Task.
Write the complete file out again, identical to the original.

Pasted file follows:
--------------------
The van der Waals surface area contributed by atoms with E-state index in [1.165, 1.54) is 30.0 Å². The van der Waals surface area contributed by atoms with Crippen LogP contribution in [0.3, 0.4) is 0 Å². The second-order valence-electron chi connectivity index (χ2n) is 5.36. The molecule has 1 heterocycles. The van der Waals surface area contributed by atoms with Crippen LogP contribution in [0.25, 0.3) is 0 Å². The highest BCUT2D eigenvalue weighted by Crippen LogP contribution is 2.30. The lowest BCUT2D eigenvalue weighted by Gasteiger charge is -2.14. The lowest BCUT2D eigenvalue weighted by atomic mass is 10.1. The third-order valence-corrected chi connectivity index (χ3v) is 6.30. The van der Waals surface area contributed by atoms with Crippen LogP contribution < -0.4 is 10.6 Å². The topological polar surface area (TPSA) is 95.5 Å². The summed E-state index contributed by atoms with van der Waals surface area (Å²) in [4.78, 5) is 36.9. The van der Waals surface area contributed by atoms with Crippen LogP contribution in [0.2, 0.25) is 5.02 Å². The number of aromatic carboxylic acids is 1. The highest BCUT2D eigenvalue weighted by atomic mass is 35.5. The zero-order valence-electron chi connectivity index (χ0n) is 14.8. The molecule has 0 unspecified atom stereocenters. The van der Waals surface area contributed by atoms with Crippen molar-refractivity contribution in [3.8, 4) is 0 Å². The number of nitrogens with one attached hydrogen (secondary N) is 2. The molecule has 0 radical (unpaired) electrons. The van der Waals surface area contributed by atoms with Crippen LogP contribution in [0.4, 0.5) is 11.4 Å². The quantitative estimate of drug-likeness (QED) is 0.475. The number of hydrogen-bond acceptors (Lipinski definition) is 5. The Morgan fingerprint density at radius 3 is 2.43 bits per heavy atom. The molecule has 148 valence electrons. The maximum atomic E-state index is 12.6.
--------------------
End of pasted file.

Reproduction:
The van der Waals surface area contributed by atoms with E-state index in [1.165, 1.54) is 30.0 Å². The van der Waals surface area contributed by atoms with Crippen LogP contribution in [0.3, 0.4) is 0 Å². The second-order valence-electron chi connectivity index (χ2n) is 5.36. The molecule has 1 heterocycles. The van der Waals surface area contributed by atoms with Crippen LogP contribution in [0.25, 0.3) is 0 Å². The highest BCUT2D eigenvalue weighted by Crippen LogP contribution is 2.30. The lowest BCUT2D eigenvalue weighted by Gasteiger charge is -2.14. The lowest BCUT2D eigenvalue weighted by atomic mass is 10.1. The third-order valence-corrected chi connectivity index (χ3v) is 6.30. The van der Waals surface area contributed by atoms with Crippen LogP contribution < -0.4 is 10.6 Å². The topological polar surface area (TPSA) is 95.5 Å². The summed E-state index contributed by atoms with van der Waals surface area (Å²) in [4.78, 5) is 36.9. The van der Waals surface area contributed by atoms with Crippen LogP contribution in [0.2, 0.25) is 5.02 Å². The number of aromatic carboxylic acids is 1. The highest BCUT2D eigenvalue weighted by atomic mass is 35.5. The zero-order valence-electron chi connectivity index (χ0n) is 14.8. The molecule has 0 unspecified atom stereocenters. The van der Waals surface area contributed by atoms with Crippen molar-refractivity contribution in [3.8, 4) is 0 Å². The number of nitrogens with one attached hydrogen (secondary N) is 2. The molecule has 0 radical (unpaired) electrons. The van der Waals surface area contributed by atoms with Crippen LogP contribution in [0.4, 0.5) is 11.4 Å². The quantitative estimate of drug-likeness (QED) is 0.475. The number of hydrogen-bond acceptors (Lipinski definition) is 5. The Morgan fingerprint density at radius 3 is 2.43 bits per heavy atom. The molecule has 148 valence electrons. The maximum atomic E-state index is 12.6.